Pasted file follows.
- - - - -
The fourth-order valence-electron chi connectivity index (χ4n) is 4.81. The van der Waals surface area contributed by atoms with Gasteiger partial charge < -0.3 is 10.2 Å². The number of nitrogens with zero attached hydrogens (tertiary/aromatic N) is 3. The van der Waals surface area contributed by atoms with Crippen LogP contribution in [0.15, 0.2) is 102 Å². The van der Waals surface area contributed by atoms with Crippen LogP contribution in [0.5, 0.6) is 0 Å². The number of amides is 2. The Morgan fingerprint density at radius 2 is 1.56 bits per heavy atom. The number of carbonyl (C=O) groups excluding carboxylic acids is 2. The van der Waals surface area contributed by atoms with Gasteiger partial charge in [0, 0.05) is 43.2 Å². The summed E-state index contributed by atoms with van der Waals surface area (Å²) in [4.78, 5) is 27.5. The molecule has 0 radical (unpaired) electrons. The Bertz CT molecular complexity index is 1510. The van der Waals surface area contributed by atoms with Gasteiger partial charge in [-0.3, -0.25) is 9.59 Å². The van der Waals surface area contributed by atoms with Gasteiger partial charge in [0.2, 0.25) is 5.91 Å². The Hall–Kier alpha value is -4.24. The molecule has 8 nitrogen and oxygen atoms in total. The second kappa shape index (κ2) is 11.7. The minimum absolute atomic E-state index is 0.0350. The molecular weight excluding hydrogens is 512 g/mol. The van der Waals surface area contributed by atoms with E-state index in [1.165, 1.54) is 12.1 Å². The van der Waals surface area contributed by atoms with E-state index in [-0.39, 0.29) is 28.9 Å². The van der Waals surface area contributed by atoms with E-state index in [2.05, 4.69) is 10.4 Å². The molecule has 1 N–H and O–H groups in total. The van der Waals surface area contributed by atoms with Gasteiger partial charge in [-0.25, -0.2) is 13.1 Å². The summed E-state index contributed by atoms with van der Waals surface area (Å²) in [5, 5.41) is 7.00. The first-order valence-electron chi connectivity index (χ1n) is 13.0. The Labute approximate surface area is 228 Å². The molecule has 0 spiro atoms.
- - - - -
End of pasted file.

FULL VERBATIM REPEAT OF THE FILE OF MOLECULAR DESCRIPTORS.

The fourth-order valence-electron chi connectivity index (χ4n) is 4.81. The van der Waals surface area contributed by atoms with Gasteiger partial charge < -0.3 is 10.2 Å². The number of nitrogens with zero attached hydrogens (tertiary/aromatic N) is 3. The van der Waals surface area contributed by atoms with Crippen LogP contribution in [0.15, 0.2) is 102 Å². The van der Waals surface area contributed by atoms with Crippen LogP contribution in [0.5, 0.6) is 0 Å². The number of amides is 2. The Morgan fingerprint density at radius 2 is 1.56 bits per heavy atom. The number of carbonyl (C=O) groups excluding carboxylic acids is 2. The van der Waals surface area contributed by atoms with Gasteiger partial charge in [0, 0.05) is 43.2 Å². The summed E-state index contributed by atoms with van der Waals surface area (Å²) in [4.78, 5) is 27.5. The molecule has 0 radical (unpaired) electrons. The Bertz CT molecular complexity index is 1510. The van der Waals surface area contributed by atoms with Gasteiger partial charge in [-0.3, -0.25) is 9.59 Å². The van der Waals surface area contributed by atoms with Gasteiger partial charge in [0.2, 0.25) is 5.91 Å². The Hall–Kier alpha value is -4.24. The molecule has 8 nitrogen and oxygen atoms in total. The second kappa shape index (κ2) is 11.7. The minimum absolute atomic E-state index is 0.0350. The molecular weight excluding hydrogens is 512 g/mol. The van der Waals surface area contributed by atoms with E-state index in [1.165, 1.54) is 12.1 Å². The van der Waals surface area contributed by atoms with E-state index in [-0.39, 0.29) is 28.9 Å². The van der Waals surface area contributed by atoms with E-state index in [2.05, 4.69) is 10.4 Å². The molecule has 1 N–H and O–H groups in total. The van der Waals surface area contributed by atoms with Gasteiger partial charge in [-0.25, -0.2) is 13.1 Å². The summed E-state index contributed by atoms with van der Waals surface area (Å²) in [5, 5.41) is 7.00. The first-order valence-electron chi connectivity index (χ1n) is 13.0. The Labute approximate surface area is 228 Å². The molecule has 0 spiro atoms.